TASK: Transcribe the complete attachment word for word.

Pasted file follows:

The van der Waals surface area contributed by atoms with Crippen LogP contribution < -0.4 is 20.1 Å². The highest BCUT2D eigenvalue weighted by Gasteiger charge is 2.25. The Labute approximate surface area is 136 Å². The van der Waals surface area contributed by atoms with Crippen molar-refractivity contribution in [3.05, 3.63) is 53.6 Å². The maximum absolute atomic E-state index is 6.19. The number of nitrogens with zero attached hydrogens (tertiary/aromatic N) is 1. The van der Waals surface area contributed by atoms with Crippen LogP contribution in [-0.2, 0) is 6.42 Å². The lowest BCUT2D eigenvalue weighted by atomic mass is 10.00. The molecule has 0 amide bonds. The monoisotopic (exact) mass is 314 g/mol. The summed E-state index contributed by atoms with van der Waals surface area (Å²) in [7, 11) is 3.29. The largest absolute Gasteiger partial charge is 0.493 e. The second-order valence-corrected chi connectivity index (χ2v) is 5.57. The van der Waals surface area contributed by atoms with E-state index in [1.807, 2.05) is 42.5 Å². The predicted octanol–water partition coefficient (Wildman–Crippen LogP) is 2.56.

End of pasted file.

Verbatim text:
The van der Waals surface area contributed by atoms with Crippen LogP contribution < -0.4 is 20.1 Å². The highest BCUT2D eigenvalue weighted by Gasteiger charge is 2.25. The Labute approximate surface area is 136 Å². The van der Waals surface area contributed by atoms with Crippen molar-refractivity contribution in [3.05, 3.63) is 53.6 Å². The maximum absolute atomic E-state index is 6.19. The number of nitrogens with zero attached hydrogens (tertiary/aromatic N) is 1. The van der Waals surface area contributed by atoms with Crippen LogP contribution in [-0.2, 0) is 6.42 Å². The lowest BCUT2D eigenvalue weighted by atomic mass is 10.00. The molecule has 0 amide bonds. The monoisotopic (exact) mass is 314 g/mol. The summed E-state index contributed by atoms with van der Waals surface area (Å²) in [7, 11) is 3.29. The largest absolute Gasteiger partial charge is 0.493 e. The second-order valence-corrected chi connectivity index (χ2v) is 5.57. The van der Waals surface area contributed by atoms with E-state index in [1.807, 2.05) is 42.5 Å². The predicted octanol–water partition coefficient (Wildman–Crippen LogP) is 2.56.